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Lire les commentaires sur cette decision sur leur site Facebook qui a 250k abonnés.

 

Nous n'avons pas commenter beaucoup ici, mais l'opinion américain est intéressant.

https://m.facebook.com/hyperallergic

 

 

http://hyperallergic.com/207918/woman-found-guilty-of-criminal-harassment-for-instagramming-street-art/

 

Woman Found Guilty of Criminal Harassment for Instagramming Street Art

by Benjamin Sutton on May 18, 2015

 

Jennifer Pawluck (photo provided by Pawluck to Hyperallergic), and the street art photo that landed Jennifer Pawluck in hot water with Montreal police.

 

Jennifer Pawluck (photo provided by Pawluck to Hyperallergic), and the street art photo that landed Jennifer Pawluck in hot water with Montreal police

 

Jennifer Pawluck, the Montrealer who was arrested in 2013 for posting a photo of a piece of street art on Instagram, has been convicted of criminal harassment and, on Thursday, was sentenced to 100 hours of community service and 18 months probation. Her community service must be completed within a year.

 

The 22-year-old college student has also been forbidden from posting any public messages on Facebook, Twitter, or Instagram, and must restrict her use of the social media platforms to private communications for the next year, according to the Montreal Gazette. She had faced maximum penalties of up to six months in jail and a fine of $5,000.

 

Reached via Facebook, Pawluck told Hyperallergic: “I am unfortunately not responding to any media questions … following my sentencing I’d prefer to keep a very low profile.”

 

In late April Pawluck was found guilty for having posted a photo on Instagram of a piece of street art showing Ian Lafrenière, the lead officer for communications and media relations for the Montreal police, with a bullet wound in his forehead. Pawluck did not create the artwork, but merely saw it and posted a photo of it online. The image was accompanied by text that read “Ian Lafrenière” and “ACAB,” an acronym for “All Cops Are Bastards.” Pawluck had seen the piece of street art in the Hochelaga-Maisonneuve neighborhood where she lives and posted it online accompanied by hashtags including “#ianlafreniere” and “#acab,” later claiming that she didn’t know who Lafrenière was. At the time, Pawluck had 81 followers.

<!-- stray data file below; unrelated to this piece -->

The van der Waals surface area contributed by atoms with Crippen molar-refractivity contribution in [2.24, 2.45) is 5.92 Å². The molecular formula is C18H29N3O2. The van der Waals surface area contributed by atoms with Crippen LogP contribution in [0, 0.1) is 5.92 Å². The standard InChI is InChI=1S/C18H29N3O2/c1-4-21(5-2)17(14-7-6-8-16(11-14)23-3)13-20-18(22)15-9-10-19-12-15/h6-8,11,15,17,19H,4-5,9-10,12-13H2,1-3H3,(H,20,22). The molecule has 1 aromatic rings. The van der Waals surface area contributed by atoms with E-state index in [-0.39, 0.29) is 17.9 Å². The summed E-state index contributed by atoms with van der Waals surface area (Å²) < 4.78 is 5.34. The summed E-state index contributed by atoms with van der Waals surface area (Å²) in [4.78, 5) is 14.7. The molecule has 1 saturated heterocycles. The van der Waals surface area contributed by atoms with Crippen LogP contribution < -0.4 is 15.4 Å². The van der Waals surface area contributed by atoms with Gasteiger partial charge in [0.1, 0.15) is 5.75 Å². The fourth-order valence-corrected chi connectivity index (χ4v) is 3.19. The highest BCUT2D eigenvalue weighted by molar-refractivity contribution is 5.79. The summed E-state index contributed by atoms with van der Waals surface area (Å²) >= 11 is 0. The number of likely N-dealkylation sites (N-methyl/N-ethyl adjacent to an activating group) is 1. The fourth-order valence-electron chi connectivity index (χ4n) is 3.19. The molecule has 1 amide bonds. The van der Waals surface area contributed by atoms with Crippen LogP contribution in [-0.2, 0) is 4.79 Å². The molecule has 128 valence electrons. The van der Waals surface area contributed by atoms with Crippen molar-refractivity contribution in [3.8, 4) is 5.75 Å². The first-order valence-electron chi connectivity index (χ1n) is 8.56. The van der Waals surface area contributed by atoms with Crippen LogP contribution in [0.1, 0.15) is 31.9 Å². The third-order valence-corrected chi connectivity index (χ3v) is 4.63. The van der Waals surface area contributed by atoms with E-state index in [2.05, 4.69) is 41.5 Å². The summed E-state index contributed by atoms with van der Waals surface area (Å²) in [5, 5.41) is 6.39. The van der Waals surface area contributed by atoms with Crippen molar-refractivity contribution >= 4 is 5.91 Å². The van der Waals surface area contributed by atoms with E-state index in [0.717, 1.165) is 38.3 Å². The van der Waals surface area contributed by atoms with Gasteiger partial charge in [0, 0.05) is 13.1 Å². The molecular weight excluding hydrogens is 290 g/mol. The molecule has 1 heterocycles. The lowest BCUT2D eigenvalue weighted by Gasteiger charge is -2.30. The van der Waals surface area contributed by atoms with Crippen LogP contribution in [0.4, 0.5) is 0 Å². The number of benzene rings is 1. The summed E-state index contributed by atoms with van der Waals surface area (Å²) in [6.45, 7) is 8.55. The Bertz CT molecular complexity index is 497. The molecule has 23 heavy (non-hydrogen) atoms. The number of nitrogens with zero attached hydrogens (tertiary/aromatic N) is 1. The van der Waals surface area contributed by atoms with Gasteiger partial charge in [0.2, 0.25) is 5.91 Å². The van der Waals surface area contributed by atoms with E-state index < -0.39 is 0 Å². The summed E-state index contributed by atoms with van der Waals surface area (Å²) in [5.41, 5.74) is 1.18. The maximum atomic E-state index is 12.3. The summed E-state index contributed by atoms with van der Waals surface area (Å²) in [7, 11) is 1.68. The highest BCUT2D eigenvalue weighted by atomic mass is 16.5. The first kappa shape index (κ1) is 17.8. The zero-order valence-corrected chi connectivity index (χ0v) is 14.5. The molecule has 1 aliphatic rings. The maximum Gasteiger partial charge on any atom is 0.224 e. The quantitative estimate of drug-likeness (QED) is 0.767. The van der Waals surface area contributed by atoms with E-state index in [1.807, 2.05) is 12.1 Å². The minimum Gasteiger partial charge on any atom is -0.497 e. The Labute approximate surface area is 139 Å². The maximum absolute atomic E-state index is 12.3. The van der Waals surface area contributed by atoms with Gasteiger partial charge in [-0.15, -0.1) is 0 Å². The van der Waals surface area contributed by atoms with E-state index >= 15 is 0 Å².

“On the photo there were links, or hashtags, with Ian Lafrenière’s name written in different ways and allusions like (‘All cops are bastards’) and (‘One cop, one bullet’) to the point where, given the context, there was criminal harassment,” Josie Laplante, lawyer for the prosecution, told the National Post in April following Pawluck’s conviction. “I think we all have to pay attention to what we post because (some people) don’t consider the impact it can have on other individuals.”

 

Pawluck was a participant in the 2012 student protests in Montreal, during which Lafrenière was a very visible spokesperson for the city’s police force. He said in his testimony that he and his children had found the image disturbing, and that his wife had been forced to take a leave of absence from her job because of it.

 

“There is a limit that must not be crossed,” said judge Marie-Josée Di Lallo when delivering her verdict on April 23. “She (Pawluck) felt anger toward the police.”

 

Tagged as: censorship, Featured, Instagram, Jennifer Pawluck, Montreal, Social Media, street art

 

 

 

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